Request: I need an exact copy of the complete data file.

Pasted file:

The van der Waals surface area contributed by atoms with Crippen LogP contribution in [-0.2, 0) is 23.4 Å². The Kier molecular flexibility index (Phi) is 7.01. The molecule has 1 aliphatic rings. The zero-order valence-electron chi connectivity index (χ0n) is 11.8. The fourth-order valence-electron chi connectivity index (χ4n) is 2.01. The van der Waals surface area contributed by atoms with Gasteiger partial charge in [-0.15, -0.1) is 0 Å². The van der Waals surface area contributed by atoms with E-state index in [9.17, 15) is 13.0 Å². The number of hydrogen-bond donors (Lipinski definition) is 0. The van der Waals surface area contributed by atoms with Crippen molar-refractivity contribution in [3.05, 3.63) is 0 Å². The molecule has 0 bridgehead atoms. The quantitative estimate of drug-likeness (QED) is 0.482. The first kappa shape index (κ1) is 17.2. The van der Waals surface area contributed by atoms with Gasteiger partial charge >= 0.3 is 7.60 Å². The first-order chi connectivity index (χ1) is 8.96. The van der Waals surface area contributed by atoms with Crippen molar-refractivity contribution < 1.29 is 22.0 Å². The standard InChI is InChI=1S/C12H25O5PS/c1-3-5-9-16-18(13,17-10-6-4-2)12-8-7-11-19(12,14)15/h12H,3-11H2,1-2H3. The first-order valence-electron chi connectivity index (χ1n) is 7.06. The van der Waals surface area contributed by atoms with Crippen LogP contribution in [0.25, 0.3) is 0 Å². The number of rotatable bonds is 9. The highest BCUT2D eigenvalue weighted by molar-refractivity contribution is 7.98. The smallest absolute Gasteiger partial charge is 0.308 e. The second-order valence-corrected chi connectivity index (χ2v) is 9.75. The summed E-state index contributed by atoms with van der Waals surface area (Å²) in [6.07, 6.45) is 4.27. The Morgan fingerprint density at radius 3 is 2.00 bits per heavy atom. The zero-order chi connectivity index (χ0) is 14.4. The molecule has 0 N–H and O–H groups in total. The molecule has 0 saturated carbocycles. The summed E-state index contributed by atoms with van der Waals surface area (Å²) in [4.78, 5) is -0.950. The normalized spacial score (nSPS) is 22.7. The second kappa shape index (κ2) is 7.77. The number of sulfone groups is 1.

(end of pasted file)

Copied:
The van der Waals surface area contributed by atoms with Crippen LogP contribution in [-0.2, 0) is 23.4 Å². The Kier molecular flexibility index (Phi) is 7.01. The molecule has 1 aliphatic rings. The zero-order valence-electron chi connectivity index (χ0n) is 11.8. The fourth-order valence-electron chi connectivity index (χ4n) is 2.01. The van der Waals surface area contributed by atoms with Gasteiger partial charge in [-0.15, -0.1) is 0 Å². The van der Waals surface area contributed by atoms with E-state index in [9.17, 15) is 13.0 Å². The number of hydrogen-bond donors (Lipinski definition) is 0. The van der Waals surface area contributed by atoms with Crippen molar-refractivity contribution in [3.05, 3.63) is 0 Å². The molecule has 0 bridgehead atoms. The quantitative estimate of drug-likeness (QED) is 0.482. The first kappa shape index (κ1) is 17.2. The van der Waals surface area contributed by atoms with Gasteiger partial charge >= 0.3 is 7.60 Å². The first-order chi connectivity index (χ1) is 8.96. The van der Waals surface area contributed by atoms with Crippen molar-refractivity contribution < 1.29 is 22.0 Å². The standard InChI is InChI=1S/C12H25O5PS/c1-3-5-9-16-18(13,17-10-6-4-2)12-8-7-11-19(12,14)15/h12H,3-11H2,1-2H3. The first-order valence-electron chi connectivity index (χ1n) is 7.06. The van der Waals surface area contributed by atoms with Crippen LogP contribution in [0.25, 0.3) is 0 Å². The number of rotatable bonds is 9. The highest BCUT2D eigenvalue weighted by molar-refractivity contribution is 7.98. The smallest absolute Gasteiger partial charge is 0.308 e. The second-order valence-corrected chi connectivity index (χ2v) is 9.75. The summed E-state index contributed by atoms with van der Waals surface area (Å²) in [6.07, 6.45) is 4.27. The Morgan fingerprint density at radius 3 is 2.00 bits per heavy atom. The zero-order chi connectivity index (χ0) is 14.4. The molecule has 0 N–H and O–H groups in total. The molecule has 0 saturated carbocycles. The summed E-state index contributed by atoms with van der Waals surface area (Å²) in [4.78, 5) is -0.950. The normalized spacial score (nSPS) is 22.7. The second kappa shape index (κ2) is 7.77. The number of sulfone groups is 1.